Rachael Ray Products That Got Totally Trashed On Amazon

Rachael Ray is a modern-day phenomenon — she went from product demonstrator to celebrity chef to domestic diva to one-woman media empire, and this was all before she branched out into retail and became her own lifestyle (and pet food) brand. Her Rachael Ray kitchenware line offers hundreds of products on Amazon, ranging from Apple Peelers to Zesters (okay, technically a grater, but that doesn't fit the whole A to Z motif). Most of these products are pretty highly rated, which may be due to their quality, but may also have something to do with the enduring loyalty of Rachael's army of fans.

Even Rachael, however, can't do everything absolutely perfectly all the time (that's a feat only Martha Stewart could pull off). No matter how well-received most of her kitchen line may be, there are still a few items that Amazon customers have responded to with a resounding "Yuck-O!"

This cookware is crummy

The Rachael Ray Hard-Anodized 12-Piece Cookware Set with Bakeware currently sells for $201, which isn't too bad for 12 pieces (even if four of those pieces are actually pot lids). What is bad is the fact that the nonstick coating on the pans peels off after the first use, the skillets tend to warp, and one of Amazon's reviewers describes the pans as being "[s]o cheap lightweight and thin they are like camping pans." Another reviewer notes that the nonstick coating on one of their pans "melted off on medium heat," while another pan had a "handle [that] broke apart when I picked it up from the stove."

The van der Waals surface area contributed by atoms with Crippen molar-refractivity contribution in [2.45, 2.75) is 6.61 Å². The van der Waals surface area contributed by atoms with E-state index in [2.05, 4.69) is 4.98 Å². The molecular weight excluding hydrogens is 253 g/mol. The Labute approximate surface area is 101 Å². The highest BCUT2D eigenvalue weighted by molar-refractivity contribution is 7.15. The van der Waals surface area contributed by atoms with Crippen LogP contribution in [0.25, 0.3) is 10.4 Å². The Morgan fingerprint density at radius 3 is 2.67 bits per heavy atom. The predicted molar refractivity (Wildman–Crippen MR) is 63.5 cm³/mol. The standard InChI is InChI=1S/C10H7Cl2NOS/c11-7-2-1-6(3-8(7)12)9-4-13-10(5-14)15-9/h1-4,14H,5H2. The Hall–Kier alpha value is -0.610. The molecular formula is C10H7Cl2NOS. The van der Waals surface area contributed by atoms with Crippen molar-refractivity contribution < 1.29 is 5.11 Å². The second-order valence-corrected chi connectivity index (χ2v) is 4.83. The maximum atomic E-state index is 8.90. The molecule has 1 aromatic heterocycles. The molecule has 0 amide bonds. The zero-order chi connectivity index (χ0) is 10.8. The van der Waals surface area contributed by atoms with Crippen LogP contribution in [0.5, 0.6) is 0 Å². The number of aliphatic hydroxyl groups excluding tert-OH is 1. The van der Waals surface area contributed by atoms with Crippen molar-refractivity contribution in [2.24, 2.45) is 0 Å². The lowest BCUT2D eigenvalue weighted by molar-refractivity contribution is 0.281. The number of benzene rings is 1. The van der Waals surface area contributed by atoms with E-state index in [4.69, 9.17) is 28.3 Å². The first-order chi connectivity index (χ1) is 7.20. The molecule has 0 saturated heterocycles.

Even a customer who received this cookware for free through Amazon's Vine reviewer program and who'd originally given the set a four-star rating amended their review to two stars after just three months because by that time the pans were in such poor shape that she'd had to stop using them.

This bakeware is bogus

The main complaint from purchasers of the Rachael Ray Cucina Stoneware 12-Ounce Oval Au Gratin ($17.04) is that it's so darn small! Okay, so anyone who's up on their kitchen math should be aware that 12 ounces is just a cup and a half, but as several Amazon reviews pointed out, this dish really only holds 12 ounces if you fill it to the brim. 

One reviewer who took the time to measure discovered that the "actual amount of food tha[t] can be put in, without spilling or boiling over is 7oz to the top of the first curve." The size alone isn't the only problem with this au gratin dish, however, as more than one reviewer remarked that this item arrived in more than one piece (i.e. broken).

This dinnerware is a dud

The Rachael Ray 58640 Circles And Dots Dinnerware Set, priced at $79.94 for 16 pieces (4 bowls, 4 cups, 4 plates, 4 saucers) is said to be extremely flimsy by many reviews. The plates are easily scratched by no more than a fork, and all of the dishes seem prone to chipping. An Amazon reviewer said of one of these salad dishes, "One little hit against another dish and it chipped right away," and the rest of the set soon followed suit. Another purchaser had an even worse experience, with dishes doing more than chipping: "After about a week one of the larger plates got a crack in the middle and broke in half. Not long after that one of the smaller plates did the same."